The forward stagnation point is easy to explain: Imagine the flow path of molecules which approach an airfoil. Some will continue above and some below the airfoil contour. Between them there must be one flow path which will neither go above nor below, but hit the airfoil straight on. The point where it hits the airfoil is the stagnation point.
The rear stagnation point is similarly explained: When the flows from above and below meet, there will be a line dividing both. Continue this line forward until it hits the airfoil: This is where the rear stagnation point is located. A rear stagnation point is only possible in inviscid flow, which exists only in theory. In both points the speed of air relative to the airfoil is zero, and air molecules will never completely arrive at the stagnation point, but slow down on their way into it.
An airfoil of zero circulation and zero camber will have its rear stagnation point right at the trailing edge. Only when you add asymmetry by giving the airfoil positive camber, the flow has to develop an asymmetric pattern which shifts the rear stagnation point away from the trailing edge to satisfy the zero circulation condition. Give the airfoil negative camber, and the rear stagnation point will duly relocate below the trading edge.
The Kutta condition postulates that the rear stagnation point is fixed at the trailing edge. Make the trailing edge blunt and you need to define where precisely your stagnation point will be. Note that your choice of location will influence the circulation at a given angle of attack! The Kutta condition imposes an arbitrarily chosen stagnation point which just helps to explain real flows better. This does not mean that real flows will observe the Kutta condition closely.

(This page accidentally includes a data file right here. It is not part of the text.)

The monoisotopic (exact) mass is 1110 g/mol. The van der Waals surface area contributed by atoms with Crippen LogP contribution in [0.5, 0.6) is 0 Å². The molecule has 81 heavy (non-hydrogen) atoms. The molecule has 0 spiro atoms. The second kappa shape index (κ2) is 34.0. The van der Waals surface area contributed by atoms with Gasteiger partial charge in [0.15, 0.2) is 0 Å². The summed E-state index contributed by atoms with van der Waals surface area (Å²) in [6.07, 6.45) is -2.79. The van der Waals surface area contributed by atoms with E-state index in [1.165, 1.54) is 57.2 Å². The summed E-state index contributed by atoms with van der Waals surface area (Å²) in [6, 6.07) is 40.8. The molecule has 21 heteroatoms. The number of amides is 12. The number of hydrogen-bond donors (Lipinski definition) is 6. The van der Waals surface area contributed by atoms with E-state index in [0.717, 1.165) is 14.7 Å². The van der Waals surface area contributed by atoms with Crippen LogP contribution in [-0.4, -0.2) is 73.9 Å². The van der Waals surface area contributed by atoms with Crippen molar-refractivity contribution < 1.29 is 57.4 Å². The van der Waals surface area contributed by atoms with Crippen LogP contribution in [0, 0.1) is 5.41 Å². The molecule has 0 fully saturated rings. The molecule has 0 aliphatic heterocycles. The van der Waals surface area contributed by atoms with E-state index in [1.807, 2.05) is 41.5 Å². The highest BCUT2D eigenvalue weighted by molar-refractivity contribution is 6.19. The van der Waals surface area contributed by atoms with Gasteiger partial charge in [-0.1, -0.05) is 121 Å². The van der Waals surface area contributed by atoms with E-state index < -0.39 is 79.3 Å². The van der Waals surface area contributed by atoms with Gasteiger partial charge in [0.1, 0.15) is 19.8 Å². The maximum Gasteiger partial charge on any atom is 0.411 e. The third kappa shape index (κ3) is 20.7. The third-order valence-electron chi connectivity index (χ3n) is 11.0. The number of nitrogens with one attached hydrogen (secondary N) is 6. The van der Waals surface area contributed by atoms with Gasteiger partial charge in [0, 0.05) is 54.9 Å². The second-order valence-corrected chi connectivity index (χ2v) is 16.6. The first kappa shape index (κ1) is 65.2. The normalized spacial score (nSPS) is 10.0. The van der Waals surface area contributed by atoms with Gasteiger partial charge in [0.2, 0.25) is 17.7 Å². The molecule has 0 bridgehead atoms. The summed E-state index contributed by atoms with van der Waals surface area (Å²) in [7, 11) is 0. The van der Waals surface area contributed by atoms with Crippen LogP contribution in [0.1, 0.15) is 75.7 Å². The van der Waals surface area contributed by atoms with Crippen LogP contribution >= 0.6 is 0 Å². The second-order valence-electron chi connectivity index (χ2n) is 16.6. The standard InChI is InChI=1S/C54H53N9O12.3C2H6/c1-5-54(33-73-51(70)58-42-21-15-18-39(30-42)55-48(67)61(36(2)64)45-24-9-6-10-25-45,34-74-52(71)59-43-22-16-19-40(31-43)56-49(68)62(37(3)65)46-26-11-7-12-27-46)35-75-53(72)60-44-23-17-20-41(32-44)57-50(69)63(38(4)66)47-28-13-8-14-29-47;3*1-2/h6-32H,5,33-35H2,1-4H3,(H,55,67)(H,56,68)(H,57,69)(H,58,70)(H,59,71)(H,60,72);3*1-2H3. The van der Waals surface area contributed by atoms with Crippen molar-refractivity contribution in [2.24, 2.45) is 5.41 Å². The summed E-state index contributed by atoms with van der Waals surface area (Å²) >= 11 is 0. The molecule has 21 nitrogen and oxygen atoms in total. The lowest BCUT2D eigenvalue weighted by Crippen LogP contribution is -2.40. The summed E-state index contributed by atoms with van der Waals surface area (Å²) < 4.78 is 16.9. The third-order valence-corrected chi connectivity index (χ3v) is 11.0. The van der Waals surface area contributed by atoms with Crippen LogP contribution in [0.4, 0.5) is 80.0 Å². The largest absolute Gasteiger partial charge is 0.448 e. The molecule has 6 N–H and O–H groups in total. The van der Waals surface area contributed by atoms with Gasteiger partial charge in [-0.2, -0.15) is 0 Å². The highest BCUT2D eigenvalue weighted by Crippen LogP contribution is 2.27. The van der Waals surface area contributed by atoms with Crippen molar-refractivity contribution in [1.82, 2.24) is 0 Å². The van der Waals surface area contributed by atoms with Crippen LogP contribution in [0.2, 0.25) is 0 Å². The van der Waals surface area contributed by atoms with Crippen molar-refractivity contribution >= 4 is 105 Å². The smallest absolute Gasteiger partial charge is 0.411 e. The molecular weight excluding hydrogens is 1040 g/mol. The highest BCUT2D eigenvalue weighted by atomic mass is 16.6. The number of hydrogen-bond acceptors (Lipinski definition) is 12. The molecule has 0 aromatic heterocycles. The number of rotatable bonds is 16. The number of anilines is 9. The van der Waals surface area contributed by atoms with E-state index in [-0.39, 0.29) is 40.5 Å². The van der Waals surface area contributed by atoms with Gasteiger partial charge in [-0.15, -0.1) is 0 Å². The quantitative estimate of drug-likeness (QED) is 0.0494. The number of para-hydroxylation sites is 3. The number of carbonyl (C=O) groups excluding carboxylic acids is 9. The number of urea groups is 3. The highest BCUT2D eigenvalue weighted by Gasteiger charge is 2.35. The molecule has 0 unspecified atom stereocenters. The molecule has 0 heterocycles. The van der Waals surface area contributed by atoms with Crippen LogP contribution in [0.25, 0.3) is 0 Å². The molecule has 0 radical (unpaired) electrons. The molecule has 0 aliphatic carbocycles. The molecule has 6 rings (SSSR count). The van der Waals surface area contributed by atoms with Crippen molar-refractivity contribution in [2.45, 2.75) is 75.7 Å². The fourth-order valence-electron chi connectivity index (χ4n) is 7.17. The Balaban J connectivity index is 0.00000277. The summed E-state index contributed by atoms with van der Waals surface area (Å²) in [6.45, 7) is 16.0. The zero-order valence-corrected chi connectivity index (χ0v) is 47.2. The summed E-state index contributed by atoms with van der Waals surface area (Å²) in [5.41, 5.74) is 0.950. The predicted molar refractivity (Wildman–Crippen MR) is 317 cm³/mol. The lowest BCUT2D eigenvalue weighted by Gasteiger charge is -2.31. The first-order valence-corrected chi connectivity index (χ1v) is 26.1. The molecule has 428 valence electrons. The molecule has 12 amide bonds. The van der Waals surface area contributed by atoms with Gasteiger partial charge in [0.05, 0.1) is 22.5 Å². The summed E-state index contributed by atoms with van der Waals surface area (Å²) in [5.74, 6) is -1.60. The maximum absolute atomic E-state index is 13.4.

If you look for the "real" stagnation point, you should really search for the point where local pressure reaches a maximum, fully knowing that a full deceleration to stagnation will not happen in reality. This can only be outside of the boundary layer, since the energy loss of the boundary layer flow will result in a pressure loss. Now the picture from the second paragraph will help: Find the line separating upper and lower flows and follow it upstream until it hits the airfoil. This procedure will land you straight at the lowest speed section of the boundary layer, and near the airfoil the pressure there is too low. But now move back again and watch how the slow center part of the boundary lower gets accelerated by shear with the neighboring flow. At some point pressure will peak: This is the closest you can come to for a rear stagnation point.
Below I plotted a quick XFOIL calculation of a NACA4418 with a 5% trailing edge gap to get something similar to your airfoil. Note how the $c_p$-value of the viscous flow (solid line) peaks at some point behind the blunt trailing edge. For the outer flow the airfoil looks as if it is slightly longer, the void behind the blunt trailing edge being filled by separated, slow flow. Also note that the upper boundary layer is thicker, shifting the "rear stagnation point" a little up.
XFOIL Plot of a NACA4412 with 5% blunt trailing edge at 4° AoA (own work).